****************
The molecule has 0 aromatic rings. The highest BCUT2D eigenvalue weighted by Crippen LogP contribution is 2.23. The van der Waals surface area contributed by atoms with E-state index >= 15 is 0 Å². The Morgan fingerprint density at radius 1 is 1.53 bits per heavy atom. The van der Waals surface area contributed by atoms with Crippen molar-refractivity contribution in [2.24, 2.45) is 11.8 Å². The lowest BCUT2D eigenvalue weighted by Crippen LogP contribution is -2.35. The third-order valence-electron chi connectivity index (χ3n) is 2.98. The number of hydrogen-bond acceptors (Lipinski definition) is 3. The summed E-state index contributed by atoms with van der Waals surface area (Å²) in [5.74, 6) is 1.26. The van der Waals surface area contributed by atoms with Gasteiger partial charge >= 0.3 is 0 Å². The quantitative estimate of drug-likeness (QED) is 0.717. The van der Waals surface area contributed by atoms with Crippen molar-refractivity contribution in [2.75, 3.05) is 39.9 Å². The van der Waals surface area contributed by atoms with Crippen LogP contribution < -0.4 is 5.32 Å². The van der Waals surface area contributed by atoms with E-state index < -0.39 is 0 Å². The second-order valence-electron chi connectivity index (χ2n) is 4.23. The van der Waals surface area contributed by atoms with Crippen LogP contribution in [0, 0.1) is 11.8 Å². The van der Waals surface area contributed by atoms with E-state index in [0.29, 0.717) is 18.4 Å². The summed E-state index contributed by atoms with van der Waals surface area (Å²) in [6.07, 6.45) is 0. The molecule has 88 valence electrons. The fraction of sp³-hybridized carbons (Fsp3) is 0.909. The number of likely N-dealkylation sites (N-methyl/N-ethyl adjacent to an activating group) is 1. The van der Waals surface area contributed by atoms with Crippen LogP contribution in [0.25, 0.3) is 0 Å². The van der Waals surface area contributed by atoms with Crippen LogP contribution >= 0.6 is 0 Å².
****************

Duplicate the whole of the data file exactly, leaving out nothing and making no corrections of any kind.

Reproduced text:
The molecule has 0 aromatic rings. The highest BCUT2D eigenvalue weighted by Crippen LogP contribution is 2.23. The van der Waals surface area contributed by atoms with E-state index >= 15 is 0 Å². The Morgan fingerprint density at radius 1 is 1.53 bits per heavy atom. The van der Waals surface area contributed by atoms with Crippen molar-refractivity contribution in [2.24, 2.45) is 11.8 Å². The lowest BCUT2D eigenvalue weighted by Crippen LogP contribution is -2.35. The third-order valence-electron chi connectivity index (χ3n) is 2.98. The number of hydrogen-bond acceptors (Lipinski definition) is 3. The summed E-state index contributed by atoms with van der Waals surface area (Å²) in [5.74, 6) is 1.26. The van der Waals surface area contributed by atoms with Gasteiger partial charge >= 0.3 is 0 Å². The quantitative estimate of drug-likeness (QED) is 0.717. The van der Waals surface area contributed by atoms with Crippen molar-refractivity contribution in [2.75, 3.05) is 39.9 Å². The van der Waals surface area contributed by atoms with Crippen LogP contribution < -0.4 is 5.32 Å². The van der Waals surface area contributed by atoms with E-state index < -0.39 is 0 Å². The second-order valence-electron chi connectivity index (χ2n) is 4.23. The van der Waals surface area contributed by atoms with Crippen LogP contribution in [0, 0.1) is 11.8 Å². The van der Waals surface area contributed by atoms with E-state index in [0.29, 0.717) is 18.4 Å². The summed E-state index contributed by atoms with van der Waals surface area (Å²) in [6.07, 6.45) is 0. The molecule has 88 valence electrons. The fraction of sp³-hybridized carbons (Fsp3) is 0.909. The number of likely N-dealkylation sites (N-methyl/N-ethyl adjacent to an activating group) is 1. The van der Waals surface area contributed by atoms with Crippen LogP contribution in [0.25, 0.3) is 0 Å². The van der Waals surface area contributed by atoms with Crippen LogP contribution >= 0.6 is 0 Å².